Today we’d like to introduce you to Rhianna Chan.
Rhianna, we’d love to hear your story and how you got to where you are today both personally and as an artist.
I’ve always been a doodler, but I never thought that I could make a living being an illustrator so I pursued a degree in film (just as practical … I know). When I graduated from college in 2016 and was trying to find a “real job” I took up calligraphy as a hobby. Turns out I was pretty good at it, so I started to sell printables on Etsy with my lettering and do a few freelance calligraphy gigs. As much as I love doing calligraphy, I fell into a slump because I couldn’t find my stride being just a calligrapher. But I wasn’t trained in art or graphic design, so I felt like I couldn’t enter that world. I don’t know what made me realize it, but one day I realized that that was a stupid thing to be holding me back. So I taught myself watercolor, the basics of Adobe Illustrator, and drew and drew until I felt like I had a grasp on my illustration style. Then I re-branded my business and started putting my work out there!
We’d love to hear more about your art. What do you do you do and why and what do you hope others will take away from your work?
I make illustrated and hand-lettered paper goods (prints, greeting cards, stickers, etc.) and I’ve just started making screen printed totes and t-shirts with my artwork on them. I also do freelance illustration, calligraphy, and design. My process always starts with a pencil sketch then I digitize it either using Adobe Illustrator or the Procreate app on my iPad Pro. If you look at my work you’ll notice that I don’t shy away from color, my style is fun and cartoon-y, and that a lot of my work has a feminist or lighthearted subtext. That’s mainly because I design things that I would buy and that reflect my personality. I’m a feminist who doesn’t take herself too seriously, and who wants to send positive vibes into the universe. I hope that people who see my work pick up on that. I hope they feel empowered, or motivated to be kind, or celebrate the brightness and fun in life.
Have things improved for artists? What should cities do to empower artists?
I think it’s become simultaneously easier and harder for artists. On one hand, with social media and the internet it’s become easy for anyone to share or sell their work and make their mark as an artist. I feel like, as a result of social media and the internet, there’s also been a resurgence of interest in art. Young people are now into supporting cool illustrators or scrolling through calligraphy, or watercolor, or crafting videos before bed (I mean … same). This has a created a market for publications, organizations, and agencies that help artists thrive. But on the other hand it also means that there are a lot more people out there putting their work out into the world, so it’s harder for artists to get recognized. Sometimes it can feel like you’re screaming into the void. It’s also easier than ever for people to screenshot other people’s art and claim it as their own/make profit off of it. I feel like the best thing communities can do to help artists is really just celebrate them and give them opportunities to showcase their work. Whether that be events celebrating local artists, spotlighting artists in local publications, having organizations for local artists to join so they can network or create opportunities to empower each other.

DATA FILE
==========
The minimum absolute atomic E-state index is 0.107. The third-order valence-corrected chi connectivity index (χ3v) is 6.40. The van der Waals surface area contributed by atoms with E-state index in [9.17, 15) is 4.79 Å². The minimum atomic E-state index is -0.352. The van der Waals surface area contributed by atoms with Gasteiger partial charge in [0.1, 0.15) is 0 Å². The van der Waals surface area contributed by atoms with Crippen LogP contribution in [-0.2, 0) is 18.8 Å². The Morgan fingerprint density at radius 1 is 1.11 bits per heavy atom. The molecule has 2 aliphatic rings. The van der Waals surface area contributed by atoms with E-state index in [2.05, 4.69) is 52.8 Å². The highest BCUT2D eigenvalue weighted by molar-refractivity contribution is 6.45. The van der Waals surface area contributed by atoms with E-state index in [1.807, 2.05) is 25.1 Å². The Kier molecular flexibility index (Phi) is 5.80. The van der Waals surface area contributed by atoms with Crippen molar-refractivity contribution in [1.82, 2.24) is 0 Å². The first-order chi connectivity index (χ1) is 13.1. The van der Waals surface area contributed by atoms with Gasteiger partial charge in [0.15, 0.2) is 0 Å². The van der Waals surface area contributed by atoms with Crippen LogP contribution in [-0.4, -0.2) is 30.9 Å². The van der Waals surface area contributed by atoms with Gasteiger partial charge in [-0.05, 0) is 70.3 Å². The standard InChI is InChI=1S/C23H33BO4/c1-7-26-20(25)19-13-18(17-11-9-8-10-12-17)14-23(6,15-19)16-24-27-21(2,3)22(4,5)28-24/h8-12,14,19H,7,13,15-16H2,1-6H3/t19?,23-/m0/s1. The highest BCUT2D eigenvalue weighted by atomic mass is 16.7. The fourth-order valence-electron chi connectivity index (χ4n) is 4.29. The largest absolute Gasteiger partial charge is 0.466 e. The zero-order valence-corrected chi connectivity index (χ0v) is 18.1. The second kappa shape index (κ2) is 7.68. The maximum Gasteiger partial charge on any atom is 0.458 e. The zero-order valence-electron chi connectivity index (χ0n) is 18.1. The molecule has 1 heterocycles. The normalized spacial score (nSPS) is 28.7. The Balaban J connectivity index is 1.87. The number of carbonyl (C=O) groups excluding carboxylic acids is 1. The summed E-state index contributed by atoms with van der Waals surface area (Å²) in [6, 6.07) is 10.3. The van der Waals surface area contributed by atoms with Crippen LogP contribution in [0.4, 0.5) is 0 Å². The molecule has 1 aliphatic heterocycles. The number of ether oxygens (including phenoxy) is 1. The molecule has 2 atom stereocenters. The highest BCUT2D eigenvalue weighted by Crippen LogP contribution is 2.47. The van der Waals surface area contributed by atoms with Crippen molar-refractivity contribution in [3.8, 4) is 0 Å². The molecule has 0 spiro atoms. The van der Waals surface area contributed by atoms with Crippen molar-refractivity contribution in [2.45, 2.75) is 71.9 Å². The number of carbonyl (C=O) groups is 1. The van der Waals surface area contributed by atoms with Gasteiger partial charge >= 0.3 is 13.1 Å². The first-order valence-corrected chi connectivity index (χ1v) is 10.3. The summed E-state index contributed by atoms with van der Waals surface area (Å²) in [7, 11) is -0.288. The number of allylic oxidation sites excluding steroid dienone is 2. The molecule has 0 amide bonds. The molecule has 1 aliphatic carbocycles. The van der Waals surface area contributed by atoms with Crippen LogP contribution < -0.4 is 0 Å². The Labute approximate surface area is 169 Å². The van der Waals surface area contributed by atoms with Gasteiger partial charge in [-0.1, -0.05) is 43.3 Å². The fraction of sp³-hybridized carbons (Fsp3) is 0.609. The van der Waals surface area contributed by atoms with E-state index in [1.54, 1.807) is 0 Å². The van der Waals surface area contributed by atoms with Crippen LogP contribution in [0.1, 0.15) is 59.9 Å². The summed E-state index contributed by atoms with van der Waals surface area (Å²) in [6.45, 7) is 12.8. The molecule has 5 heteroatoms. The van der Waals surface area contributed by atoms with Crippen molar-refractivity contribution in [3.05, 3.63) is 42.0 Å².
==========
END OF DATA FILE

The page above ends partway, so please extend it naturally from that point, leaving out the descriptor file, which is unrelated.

Do you have any events or exhibitions coming up? Where would one go to see more of your work? How can people support you and your artwork?
If you’re interested in supporting me it’ as simple as following me on social media – like my work and share it with your friends! The more the merrier!The best way people can keep up with me is on Instagram. I’m a little (okay maybe a lot) addicted to it. That’s where I like to interact with people, post behind-the-scenes photos and videos of my work, and post fun graphics that I don’t necessarily sell. That’s also where I like to post photos of my dog, so there’s another incentive for you to follow me hahaha. I also use Facebook to keep people up to tabs on events I’m doing around Texas, keep people up to tabs on shop or website updates, as well as post freebies like computer and phone wallpapers. You can find me on either by searching Rhianna Marie Chan. If you want to buy something you can always find me on Etsy or contact me to commission something. We can create something cool together!
I’ll be at the Dope Creatives Market in Austin, TX on June 30th selling my art in the events/how to keep up with me section.
- Website: www.rhiannamariechan.etsy.com
- Email: firstname.lastname@example.org
- Instagram: www.instagram.com/rhiannamariechan
- Facebook: www.facebook.com/rhiannamariechan